Overall, the Senate's budget proposal calls for $770 million in tax revenue in the coming fiscal year, including an estimated $42 million from lowering the threshold for out-of-state businesses to collect and pay the state’s 6.25% sales tax.

Sen. Michael J. Rodrigues, D-Westport, chairman of the Senate Ways and Means Committee, said budget-writers didn't agree with all of Baker's proposed tax and fee increases, such as his plan to hike the real estate transfer tax to pay for climate change resiliency and adaptation programs.

"We think there are adequate revenues in the state's coffers, without raising new revenues, to fully fund the state's priorities," Rodrigues told reporters at a briefing last week.

House Speaker Robert DeLeo, D-Winthrop, has said he doesn't want to consider taxes until later in the legislative session, when lawmakers could take up proposals to increase revenue for transportation, education and other needs.

Taxing opioid manufacturers isn’t a new idea. Bills have been introduced as far back as 2015 in at least 15 states to impose taxes or fees. None of them have passed.

Even if the proposal makes it into the final spending plan, it is likely to face a legal challenge from pharmaceutical firms who say the move would result in higher prices for consumers.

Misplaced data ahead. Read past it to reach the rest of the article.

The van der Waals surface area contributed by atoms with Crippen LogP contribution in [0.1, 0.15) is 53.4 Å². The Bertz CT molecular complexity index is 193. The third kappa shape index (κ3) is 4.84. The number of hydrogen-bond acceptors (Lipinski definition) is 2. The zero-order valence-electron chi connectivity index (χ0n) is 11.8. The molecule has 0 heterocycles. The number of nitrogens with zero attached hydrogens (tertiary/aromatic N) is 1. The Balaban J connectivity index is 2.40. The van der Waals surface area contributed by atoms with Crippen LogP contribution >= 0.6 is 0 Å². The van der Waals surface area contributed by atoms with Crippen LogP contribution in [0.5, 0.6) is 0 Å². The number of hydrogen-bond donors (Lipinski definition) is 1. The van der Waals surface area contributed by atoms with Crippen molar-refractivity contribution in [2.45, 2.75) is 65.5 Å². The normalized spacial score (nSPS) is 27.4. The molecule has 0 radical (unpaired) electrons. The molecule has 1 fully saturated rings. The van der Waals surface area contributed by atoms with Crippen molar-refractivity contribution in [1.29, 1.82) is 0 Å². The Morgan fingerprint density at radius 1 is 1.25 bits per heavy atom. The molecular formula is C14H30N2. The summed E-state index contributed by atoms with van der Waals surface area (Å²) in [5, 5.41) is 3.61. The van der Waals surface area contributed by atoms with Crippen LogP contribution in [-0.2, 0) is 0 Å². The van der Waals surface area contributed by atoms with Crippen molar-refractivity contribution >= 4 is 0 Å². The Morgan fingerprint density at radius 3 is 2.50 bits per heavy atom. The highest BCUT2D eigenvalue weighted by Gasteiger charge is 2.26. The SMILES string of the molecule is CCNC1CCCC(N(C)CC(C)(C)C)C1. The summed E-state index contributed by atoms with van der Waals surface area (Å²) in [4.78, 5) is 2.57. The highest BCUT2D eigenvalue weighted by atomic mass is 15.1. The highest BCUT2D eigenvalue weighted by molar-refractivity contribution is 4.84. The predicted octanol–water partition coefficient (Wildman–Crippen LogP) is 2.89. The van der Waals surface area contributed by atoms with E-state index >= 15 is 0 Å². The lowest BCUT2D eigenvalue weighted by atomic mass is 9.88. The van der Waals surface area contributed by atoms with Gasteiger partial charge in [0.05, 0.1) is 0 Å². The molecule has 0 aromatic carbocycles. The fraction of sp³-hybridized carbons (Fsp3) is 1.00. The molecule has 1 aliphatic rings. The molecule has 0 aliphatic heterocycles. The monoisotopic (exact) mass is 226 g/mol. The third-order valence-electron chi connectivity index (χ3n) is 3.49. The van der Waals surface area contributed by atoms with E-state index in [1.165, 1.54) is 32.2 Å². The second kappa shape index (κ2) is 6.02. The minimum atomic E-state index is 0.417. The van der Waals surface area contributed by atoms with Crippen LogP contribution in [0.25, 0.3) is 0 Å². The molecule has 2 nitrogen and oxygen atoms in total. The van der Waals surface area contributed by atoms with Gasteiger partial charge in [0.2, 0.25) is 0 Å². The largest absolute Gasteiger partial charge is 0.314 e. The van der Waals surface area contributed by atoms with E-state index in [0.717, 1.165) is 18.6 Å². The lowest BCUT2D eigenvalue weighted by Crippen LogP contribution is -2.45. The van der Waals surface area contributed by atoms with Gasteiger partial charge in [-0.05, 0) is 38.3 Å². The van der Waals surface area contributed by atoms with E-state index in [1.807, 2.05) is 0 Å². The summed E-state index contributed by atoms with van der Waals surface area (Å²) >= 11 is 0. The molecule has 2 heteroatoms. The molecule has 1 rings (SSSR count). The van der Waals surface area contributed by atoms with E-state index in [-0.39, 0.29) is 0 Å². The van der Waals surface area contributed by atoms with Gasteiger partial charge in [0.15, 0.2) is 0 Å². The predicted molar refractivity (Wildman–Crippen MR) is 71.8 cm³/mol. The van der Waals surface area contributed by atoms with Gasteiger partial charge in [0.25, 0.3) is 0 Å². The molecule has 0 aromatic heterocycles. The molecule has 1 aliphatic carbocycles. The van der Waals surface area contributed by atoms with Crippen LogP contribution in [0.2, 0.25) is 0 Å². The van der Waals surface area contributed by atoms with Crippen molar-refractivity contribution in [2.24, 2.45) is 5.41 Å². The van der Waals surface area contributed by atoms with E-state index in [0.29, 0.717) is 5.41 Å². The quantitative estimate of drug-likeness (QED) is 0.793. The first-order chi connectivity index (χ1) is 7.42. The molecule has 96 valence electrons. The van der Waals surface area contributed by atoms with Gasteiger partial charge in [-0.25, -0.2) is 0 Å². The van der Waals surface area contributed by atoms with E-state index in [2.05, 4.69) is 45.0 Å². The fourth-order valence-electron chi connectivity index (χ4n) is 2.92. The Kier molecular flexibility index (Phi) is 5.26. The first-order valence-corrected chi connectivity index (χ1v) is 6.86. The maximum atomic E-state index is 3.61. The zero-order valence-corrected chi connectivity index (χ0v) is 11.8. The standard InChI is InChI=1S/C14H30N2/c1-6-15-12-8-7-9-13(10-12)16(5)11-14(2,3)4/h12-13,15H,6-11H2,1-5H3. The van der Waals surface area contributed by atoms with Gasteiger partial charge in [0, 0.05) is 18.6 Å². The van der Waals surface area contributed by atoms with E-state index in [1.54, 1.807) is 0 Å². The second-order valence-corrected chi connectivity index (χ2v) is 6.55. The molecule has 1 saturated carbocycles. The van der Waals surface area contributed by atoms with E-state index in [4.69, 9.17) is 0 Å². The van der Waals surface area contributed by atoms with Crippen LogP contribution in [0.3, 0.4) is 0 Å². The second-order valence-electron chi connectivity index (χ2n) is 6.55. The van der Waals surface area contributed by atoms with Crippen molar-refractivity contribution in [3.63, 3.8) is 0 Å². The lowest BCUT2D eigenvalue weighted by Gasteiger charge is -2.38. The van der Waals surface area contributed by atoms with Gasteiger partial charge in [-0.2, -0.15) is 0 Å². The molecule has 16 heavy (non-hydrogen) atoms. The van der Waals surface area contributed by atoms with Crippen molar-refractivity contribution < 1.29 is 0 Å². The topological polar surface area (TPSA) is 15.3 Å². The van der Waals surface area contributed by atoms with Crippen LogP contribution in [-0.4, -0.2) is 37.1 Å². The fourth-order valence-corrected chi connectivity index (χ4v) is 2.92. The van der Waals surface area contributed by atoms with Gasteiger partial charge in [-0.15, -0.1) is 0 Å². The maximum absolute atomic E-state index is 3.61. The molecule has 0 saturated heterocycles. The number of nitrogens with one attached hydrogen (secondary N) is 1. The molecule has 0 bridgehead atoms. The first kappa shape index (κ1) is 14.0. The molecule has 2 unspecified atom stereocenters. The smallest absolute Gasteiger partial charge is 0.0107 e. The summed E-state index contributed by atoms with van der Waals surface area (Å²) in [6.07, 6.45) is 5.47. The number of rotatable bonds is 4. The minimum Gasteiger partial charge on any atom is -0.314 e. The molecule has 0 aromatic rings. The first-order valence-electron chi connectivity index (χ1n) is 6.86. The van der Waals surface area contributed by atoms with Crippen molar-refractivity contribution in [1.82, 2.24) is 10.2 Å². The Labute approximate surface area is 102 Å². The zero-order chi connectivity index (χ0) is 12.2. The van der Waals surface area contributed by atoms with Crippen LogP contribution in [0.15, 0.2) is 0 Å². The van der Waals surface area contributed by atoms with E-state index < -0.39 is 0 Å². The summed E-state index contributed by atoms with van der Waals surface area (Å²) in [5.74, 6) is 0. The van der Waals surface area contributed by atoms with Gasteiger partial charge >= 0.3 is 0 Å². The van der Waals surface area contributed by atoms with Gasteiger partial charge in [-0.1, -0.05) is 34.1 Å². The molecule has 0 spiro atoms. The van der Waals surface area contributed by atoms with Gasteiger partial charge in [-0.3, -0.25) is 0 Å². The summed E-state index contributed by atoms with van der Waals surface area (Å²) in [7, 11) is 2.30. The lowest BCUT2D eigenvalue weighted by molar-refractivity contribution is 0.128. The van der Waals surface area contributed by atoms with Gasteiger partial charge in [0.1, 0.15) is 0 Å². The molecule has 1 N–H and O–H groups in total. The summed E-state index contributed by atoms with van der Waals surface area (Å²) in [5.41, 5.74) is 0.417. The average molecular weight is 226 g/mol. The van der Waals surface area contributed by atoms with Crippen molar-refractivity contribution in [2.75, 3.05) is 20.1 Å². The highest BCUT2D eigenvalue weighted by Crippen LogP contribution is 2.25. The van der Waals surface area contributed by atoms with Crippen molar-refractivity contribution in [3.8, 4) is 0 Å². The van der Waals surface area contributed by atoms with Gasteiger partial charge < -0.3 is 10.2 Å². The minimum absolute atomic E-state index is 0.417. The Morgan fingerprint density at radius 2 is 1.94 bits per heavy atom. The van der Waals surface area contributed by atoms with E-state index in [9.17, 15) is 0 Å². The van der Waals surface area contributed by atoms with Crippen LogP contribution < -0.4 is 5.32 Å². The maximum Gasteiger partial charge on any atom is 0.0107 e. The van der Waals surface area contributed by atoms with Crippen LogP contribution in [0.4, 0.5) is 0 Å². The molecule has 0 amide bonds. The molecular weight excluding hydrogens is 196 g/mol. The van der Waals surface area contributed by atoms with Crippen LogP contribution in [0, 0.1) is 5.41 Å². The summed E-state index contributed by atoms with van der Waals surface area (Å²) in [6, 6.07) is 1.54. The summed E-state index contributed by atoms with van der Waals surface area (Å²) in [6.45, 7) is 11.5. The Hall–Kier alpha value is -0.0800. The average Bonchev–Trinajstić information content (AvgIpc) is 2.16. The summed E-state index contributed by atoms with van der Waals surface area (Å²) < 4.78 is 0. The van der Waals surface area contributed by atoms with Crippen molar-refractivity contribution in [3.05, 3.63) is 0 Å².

New York Gov. Andrew Cuomo proposed a 2-cents-per-milligram tax on opioids as part of a budget last January, arguing that it would offset the cost of dealing with a drug crisis that's widespread in his state. The tax sought to raise $600 million from opioid makers and distributors to help pay for drug treatment.

Drug companies sued to block the New York tax, and a federal judge in December struck it down, saying it violated interstate commerce protections in the U.S. Constitution.

— Christian M. Wade

 

Valley elder services agencies to merge

Two agencies responsible for helping thousands of older residents across the North Shore and the Merrimack Valley are planning to merge.

North Shore Elder Services and Elder Services of the Merrimack Valley said they will merge on July 1. The private, nonprofit organizations are among 26 agencies designated by the state to provide services to senior citizens and their caregivers.

The newly formed organization will be led by Joan Hatem-Roy, the current CEO of Elder Services of the Merrimack Valley, which is based in Lawrence. But North Shore Elder Services will retain its name and continue to provide services out of its Danvers location.

"For all intents and purposes, as far as the public is concerned, it's business as usual," said Paul Lanzikos, executive director of North Shore Elder Services. "Where it matters most to people is the connection between our staff and their services, and that's not going to change."

Lanzikos said North Shore Elder Services began considering a merger two years ago as a way of becoming more efficient and effective.